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Crowe - Vital education programmes completely undermined

13 November, 2003


Sinn Féin Spokesperson on Education and Science Seán Crowe TD has spoken of his shock and dismay at the decision of the Government in the Estimates published today to undermine the work of the National Educational Psychological Service and the National Education Welfare Board.

The Dublin South-West TD said: "It is ironic that as the Education for Persons with Disabilities Bill 2003 is debated in Leinster House, the Government has chosen to hamstring the development of the National Educational Psychological Service (NEPS) across the country and condemn students with disabilities in schools to another year of being treated as second class students. An increase in funding of 1% is a derisory sum of money for the organisation to expand on.

"NEPS has just over 120 psychologists who serve under 2,000 of the state's primary schools. 57% of schools are not covered by NEPS in the North-West region. The figures are even worse for the Mid-West so that while the vast majority of schools along the east coast are covered by NEPS, other parts of the country lag far behind. They will lag further behind under this Government."

Deputy Crowe went on to speak on the increase received by the National Education Welfare Board (NEWB): "The NEWB is only able to provide the service it is legally obliged to provide to just 26% of schools in the State. Independent consultants have stated the Board needs a total of 363 staff to fulfil its obligation but this is three and a half times what the Government has provided it with and an increase in their funding of E300,000 is not going to do very much to expand the programme.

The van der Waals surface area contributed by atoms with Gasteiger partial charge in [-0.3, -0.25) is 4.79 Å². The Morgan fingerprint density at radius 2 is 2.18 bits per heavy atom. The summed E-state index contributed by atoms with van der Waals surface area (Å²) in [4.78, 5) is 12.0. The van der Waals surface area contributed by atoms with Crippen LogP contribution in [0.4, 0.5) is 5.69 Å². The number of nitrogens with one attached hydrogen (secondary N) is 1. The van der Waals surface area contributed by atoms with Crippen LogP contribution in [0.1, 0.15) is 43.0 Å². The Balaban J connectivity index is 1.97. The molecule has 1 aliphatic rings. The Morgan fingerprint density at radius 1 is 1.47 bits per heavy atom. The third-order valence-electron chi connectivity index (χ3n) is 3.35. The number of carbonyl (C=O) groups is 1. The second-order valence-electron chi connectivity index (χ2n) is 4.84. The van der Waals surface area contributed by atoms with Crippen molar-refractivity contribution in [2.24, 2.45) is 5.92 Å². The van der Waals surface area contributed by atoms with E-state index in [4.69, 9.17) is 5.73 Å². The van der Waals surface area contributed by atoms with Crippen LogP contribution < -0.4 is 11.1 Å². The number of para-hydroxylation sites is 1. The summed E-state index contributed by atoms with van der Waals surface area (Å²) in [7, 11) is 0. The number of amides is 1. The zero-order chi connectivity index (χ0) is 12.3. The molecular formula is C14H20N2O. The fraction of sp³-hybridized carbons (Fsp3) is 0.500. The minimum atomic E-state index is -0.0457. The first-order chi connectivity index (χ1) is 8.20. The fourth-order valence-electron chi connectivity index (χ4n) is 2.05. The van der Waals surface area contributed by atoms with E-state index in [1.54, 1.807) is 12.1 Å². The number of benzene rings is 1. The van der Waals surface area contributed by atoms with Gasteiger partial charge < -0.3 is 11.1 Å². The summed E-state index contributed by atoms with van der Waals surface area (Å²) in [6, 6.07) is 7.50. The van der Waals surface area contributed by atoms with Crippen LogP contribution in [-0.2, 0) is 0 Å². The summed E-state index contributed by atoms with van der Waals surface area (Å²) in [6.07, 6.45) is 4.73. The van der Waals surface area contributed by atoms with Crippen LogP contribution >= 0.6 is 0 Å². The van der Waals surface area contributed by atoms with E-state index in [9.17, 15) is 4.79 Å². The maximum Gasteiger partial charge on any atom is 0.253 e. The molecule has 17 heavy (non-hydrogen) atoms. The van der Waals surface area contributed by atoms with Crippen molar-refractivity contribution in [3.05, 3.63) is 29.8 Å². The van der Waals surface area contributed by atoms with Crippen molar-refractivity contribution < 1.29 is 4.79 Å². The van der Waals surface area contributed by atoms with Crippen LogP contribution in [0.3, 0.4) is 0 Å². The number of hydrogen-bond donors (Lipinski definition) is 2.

"The ESRI are on record as saying E14 million could be saved on an annual basis in terms of spending on crime, housing and social welfare if young people could be prevented from dropping out of school before the Junior Certificate.

"Every year 15% of young people leave school without the Leaving Certificate and 3% leave with no qualification at all. Up to 1,000 pupils do not transfer from primary to post-primary education. One in ten children leave primary school with significant literacy problems."

Concluding, Deputy Crowe said: "The Department of Education has completely undermined two of the most vital services it provides. The provision of psychological assessments in schools and the necessity of ensuring children, especially those from disadvantaged areas, remain in education are two areas where Minister Dempsey's record is one of abject failure." ENDS

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